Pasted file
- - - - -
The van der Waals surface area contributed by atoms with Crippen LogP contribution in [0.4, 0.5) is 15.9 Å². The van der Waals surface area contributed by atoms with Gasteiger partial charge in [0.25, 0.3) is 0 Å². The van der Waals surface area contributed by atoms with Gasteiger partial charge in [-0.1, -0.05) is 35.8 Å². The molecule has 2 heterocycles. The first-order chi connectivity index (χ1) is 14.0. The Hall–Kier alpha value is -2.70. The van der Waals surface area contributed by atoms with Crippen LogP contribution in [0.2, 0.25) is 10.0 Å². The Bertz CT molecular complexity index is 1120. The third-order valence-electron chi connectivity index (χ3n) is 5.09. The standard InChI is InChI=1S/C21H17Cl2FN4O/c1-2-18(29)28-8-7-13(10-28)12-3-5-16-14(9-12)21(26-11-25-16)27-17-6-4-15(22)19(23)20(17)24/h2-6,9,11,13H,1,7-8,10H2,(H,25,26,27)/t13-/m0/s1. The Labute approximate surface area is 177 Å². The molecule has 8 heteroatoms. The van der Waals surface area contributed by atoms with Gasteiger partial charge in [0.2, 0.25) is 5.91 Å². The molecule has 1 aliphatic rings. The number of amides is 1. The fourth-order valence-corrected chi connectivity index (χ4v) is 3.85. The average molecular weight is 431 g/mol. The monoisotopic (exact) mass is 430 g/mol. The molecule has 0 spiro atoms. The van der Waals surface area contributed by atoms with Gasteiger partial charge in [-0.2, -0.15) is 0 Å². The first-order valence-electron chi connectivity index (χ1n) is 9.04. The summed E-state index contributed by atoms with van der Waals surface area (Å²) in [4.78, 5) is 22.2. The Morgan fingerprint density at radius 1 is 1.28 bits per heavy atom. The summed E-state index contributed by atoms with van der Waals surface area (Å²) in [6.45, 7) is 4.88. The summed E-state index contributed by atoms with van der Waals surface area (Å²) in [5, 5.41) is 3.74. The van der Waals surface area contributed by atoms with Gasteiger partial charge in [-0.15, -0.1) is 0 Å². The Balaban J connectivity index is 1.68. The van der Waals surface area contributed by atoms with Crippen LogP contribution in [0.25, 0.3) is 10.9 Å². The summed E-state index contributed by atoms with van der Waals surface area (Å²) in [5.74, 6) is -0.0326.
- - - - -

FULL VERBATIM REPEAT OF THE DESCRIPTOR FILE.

The van der Waals surface area contributed by atoms with Crippen LogP contribution in [0.4, 0.5) is 15.9 Å². The van der Waals surface area contributed by atoms with Gasteiger partial charge in [0.25, 0.3) is 0 Å². The van der Waals surface area contributed by atoms with Gasteiger partial charge in [-0.1, -0.05) is 35.8 Å². The molecule has 2 heterocycles. The first-order chi connectivity index (χ1) is 14.0. The Hall–Kier alpha value is -2.70. The van der Waals surface area contributed by atoms with Crippen LogP contribution in [0.2, 0.25) is 10.0 Å². The Bertz CT molecular complexity index is 1120. The third-order valence-electron chi connectivity index (χ3n) is 5.09. The standard InChI is InChI=1S/C21H17Cl2FN4O/c1-2-18(29)28-8-7-13(10-28)12-3-5-16-14(9-12)21(26-11-25-16)27-17-6-4-15(22)19(23)20(17)24/h2-6,9,11,13H,1,7-8,10H2,(H,25,26,27)/t13-/m0/s1. The Labute approximate surface area is 177 Å². The molecule has 8 heteroatoms. The van der Waals surface area contributed by atoms with Gasteiger partial charge in [0.2, 0.25) is 5.91 Å². The molecule has 1 aliphatic rings. The number of amides is 1. The fourth-order valence-corrected chi connectivity index (χ4v) is 3.85. The average molecular weight is 431 g/mol. The monoisotopic (exact) mass is 430 g/mol. The molecule has 0 spiro atoms. The van der Waals surface area contributed by atoms with Gasteiger partial charge in [-0.2, -0.15) is 0 Å². The first-order valence-electron chi connectivity index (χ1n) is 9.04. The summed E-state index contributed by atoms with van der Waals surface area (Å²) in [4.78, 5) is 22.2. The Morgan fingerprint density at radius 1 is 1.28 bits per heavy atom. The summed E-state index contributed by atoms with van der Waals surface area (Å²) in [6.45, 7) is 4.88. The summed E-state index contributed by atoms with van der Waals surface area (Å²) in [5, 5.41) is 3.74. The van der Waals surface area contributed by atoms with Gasteiger partial charge in [-0.15, -0.1) is 0 Å². The Balaban J connectivity index is 1.68. The van der Waals surface area contributed by atoms with Crippen LogP contribution in [0.25, 0.3) is 10.9 Å². The summed E-state index contributed by atoms with van der Waals surface area (Å²) in [5.74, 6) is -0.0326.